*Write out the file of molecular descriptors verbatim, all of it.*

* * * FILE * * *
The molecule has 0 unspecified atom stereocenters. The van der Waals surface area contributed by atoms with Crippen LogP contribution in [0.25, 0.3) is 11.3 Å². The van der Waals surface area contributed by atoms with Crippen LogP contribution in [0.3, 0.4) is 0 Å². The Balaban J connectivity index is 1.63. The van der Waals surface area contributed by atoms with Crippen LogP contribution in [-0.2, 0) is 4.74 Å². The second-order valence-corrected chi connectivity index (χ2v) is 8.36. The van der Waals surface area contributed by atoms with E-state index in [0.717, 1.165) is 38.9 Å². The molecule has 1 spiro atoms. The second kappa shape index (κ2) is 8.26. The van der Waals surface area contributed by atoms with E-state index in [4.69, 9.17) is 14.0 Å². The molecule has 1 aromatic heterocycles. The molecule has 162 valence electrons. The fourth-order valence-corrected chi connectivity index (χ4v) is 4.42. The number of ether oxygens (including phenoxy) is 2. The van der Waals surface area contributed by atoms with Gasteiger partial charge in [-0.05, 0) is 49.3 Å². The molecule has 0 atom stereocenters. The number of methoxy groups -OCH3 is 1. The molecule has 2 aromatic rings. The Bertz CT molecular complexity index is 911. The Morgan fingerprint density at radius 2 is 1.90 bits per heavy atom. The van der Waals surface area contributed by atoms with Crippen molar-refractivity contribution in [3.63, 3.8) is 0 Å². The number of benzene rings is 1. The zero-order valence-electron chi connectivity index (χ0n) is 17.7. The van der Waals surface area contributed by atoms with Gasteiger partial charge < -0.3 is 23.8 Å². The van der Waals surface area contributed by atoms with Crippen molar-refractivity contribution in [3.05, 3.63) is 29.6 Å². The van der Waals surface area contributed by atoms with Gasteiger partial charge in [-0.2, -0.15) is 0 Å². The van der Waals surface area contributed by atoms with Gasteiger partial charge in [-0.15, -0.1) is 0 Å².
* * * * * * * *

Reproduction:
The molecule has 0 unspecified atom stereocenters. The van der Waals surface area contributed by atoms with Crippen LogP contribution in [0.25, 0.3) is 11.3 Å². The van der Waals surface area contributed by atoms with Crippen LogP contribution in [0.3, 0.4) is 0 Å². The Balaban J connectivity index is 1.63. The van der Waals surface area contributed by atoms with Crippen LogP contribution in [-0.2, 0) is 4.74 Å². The second-order valence-corrected chi connectivity index (χ2v) is 8.36. The van der Waals surface area contributed by atoms with E-state index in [0.717, 1.165) is 38.9 Å². The molecule has 1 spiro atoms. The second kappa shape index (κ2) is 8.26. The van der Waals surface area contributed by atoms with E-state index in [4.69, 9.17) is 14.0 Å². The molecule has 1 aromatic heterocycles. The molecule has 162 valence electrons. The fourth-order valence-corrected chi connectivity index (χ4v) is 4.42. The number of ether oxygens (including phenoxy) is 2. The van der Waals surface area contributed by atoms with Gasteiger partial charge in [-0.05, 0) is 49.3 Å². The molecule has 0 atom stereocenters. The number of methoxy groups -OCH3 is 1. The molecule has 2 aromatic rings. The Bertz CT molecular complexity index is 911. The Morgan fingerprint density at radius 2 is 1.90 bits per heavy atom. The van der Waals surface area contributed by atoms with Crippen molar-refractivity contribution in [3.63, 3.8) is 0 Å². The number of benzene rings is 1. The zero-order valence-electron chi connectivity index (χ0n) is 17.7. The van der Waals surface area contributed by atoms with Gasteiger partial charge < -0.3 is 23.8 Å². The van der Waals surface area contributed by atoms with Crippen molar-refractivity contribution in [3.05, 3.63) is 29.6 Å². The van der Waals surface area contributed by atoms with Gasteiger partial charge in [-0.2, -0.15) is 0 Å². The van der Waals surface area contributed by atoms with Gasteiger partial charge in [-0.15, -0.1) is 0 Å².